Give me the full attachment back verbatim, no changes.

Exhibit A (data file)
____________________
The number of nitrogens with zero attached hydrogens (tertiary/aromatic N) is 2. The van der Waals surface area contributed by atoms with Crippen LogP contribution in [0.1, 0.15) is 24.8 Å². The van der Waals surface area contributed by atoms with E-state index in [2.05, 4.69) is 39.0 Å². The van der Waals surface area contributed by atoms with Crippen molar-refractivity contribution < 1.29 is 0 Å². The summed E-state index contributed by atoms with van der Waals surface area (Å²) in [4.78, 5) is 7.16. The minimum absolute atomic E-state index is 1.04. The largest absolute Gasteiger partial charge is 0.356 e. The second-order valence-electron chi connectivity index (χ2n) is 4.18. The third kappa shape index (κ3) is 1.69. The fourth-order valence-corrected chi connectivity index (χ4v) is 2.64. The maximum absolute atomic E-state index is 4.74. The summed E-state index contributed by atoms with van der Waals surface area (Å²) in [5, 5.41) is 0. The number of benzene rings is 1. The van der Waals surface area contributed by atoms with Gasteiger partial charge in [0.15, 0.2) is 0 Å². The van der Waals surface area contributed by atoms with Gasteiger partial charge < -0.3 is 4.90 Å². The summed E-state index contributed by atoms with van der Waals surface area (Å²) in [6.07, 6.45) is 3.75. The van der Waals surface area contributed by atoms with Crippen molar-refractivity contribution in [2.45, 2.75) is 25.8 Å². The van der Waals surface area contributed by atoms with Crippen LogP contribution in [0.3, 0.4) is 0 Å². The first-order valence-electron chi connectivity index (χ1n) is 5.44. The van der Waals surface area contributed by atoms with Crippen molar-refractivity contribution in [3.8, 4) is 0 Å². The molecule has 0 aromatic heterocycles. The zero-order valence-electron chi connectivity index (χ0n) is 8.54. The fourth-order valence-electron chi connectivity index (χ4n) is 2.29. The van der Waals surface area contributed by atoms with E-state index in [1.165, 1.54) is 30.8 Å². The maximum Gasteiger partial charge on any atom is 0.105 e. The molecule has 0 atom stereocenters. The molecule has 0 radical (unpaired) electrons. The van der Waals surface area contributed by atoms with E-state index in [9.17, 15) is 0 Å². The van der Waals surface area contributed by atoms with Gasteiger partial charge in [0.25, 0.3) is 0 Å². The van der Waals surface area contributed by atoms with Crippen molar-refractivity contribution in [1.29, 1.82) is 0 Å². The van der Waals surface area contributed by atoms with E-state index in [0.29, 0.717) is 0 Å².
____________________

The number of nitrogens with zero attached hydrogens (tertiary/aromatic N) is 2. The van der Waals surface area contributed by atoms with Crippen LogP contribution in [0.1, 0.15) is 24.8 Å². The van der Waals surface area contributed by atoms with E-state index in [2.05, 4.69) is 39.0 Å². The van der Waals surface area contributed by atoms with Crippen molar-refractivity contribution < 1.29 is 0 Å². The summed E-state index contributed by atoms with van der Waals surface area (Å²) in [4.78, 5) is 7.16. The minimum absolute atomic E-state index is 1.04. The largest absolute Gasteiger partial charge is 0.356 e. The second-order valence-electron chi connectivity index (χ2n) is 4.18. The third kappa shape index (κ3) is 1.69. The fourth-order valence-corrected chi connectivity index (χ4v) is 2.64. The maximum absolute atomic E-state index is 4.74. The summed E-state index contributed by atoms with van der Waals surface area (Å²) in [5, 5.41) is 0. The number of benzene rings is 1. The van der Waals surface area contributed by atoms with Gasteiger partial charge in [0.15, 0.2) is 0 Å². The van der Waals surface area contributed by atoms with Gasteiger partial charge < -0.3 is 4.90 Å². The summed E-state index contributed by atoms with van der Waals surface area (Å²) in [6.07, 6.45) is 3.75. The van der Waals surface area contributed by atoms with Crippen molar-refractivity contribution in [2.45, 2.75) is 25.8 Å². The van der Waals surface area contributed by atoms with Crippen LogP contribution in [0.3, 0.4) is 0 Å². The first-order valence-electron chi connectivity index (χ1n) is 5.44. The van der Waals surface area contributed by atoms with Crippen molar-refractivity contribution in [3.8, 4) is 0 Å². The molecule has 0 aromatic heterocycles. The zero-order valence-electron chi connectivity index (χ0n) is 8.54. The fourth-order valence-electron chi connectivity index (χ4n) is 2.29. The van der Waals surface area contributed by atoms with E-state index in [1.165, 1.54) is 30.8 Å². The maximum Gasteiger partial charge on any atom is 0.105 e. The molecule has 0 atom stereocenters. The molecule has 0 radical (unpaired) electrons. The van der Waals surface area contributed by atoms with E-state index in [9.17, 15) is 0 Å². The van der Waals surface area contributed by atoms with Gasteiger partial charge in [0.25, 0.3) is 0 Å². The van der Waals surface area contributed by atoms with Crippen molar-refractivity contribution in [1.29, 1.82) is 0 Å². The van der Waals surface area contributed by atoms with E-state index in [0.29, 0.717) is 0 Å².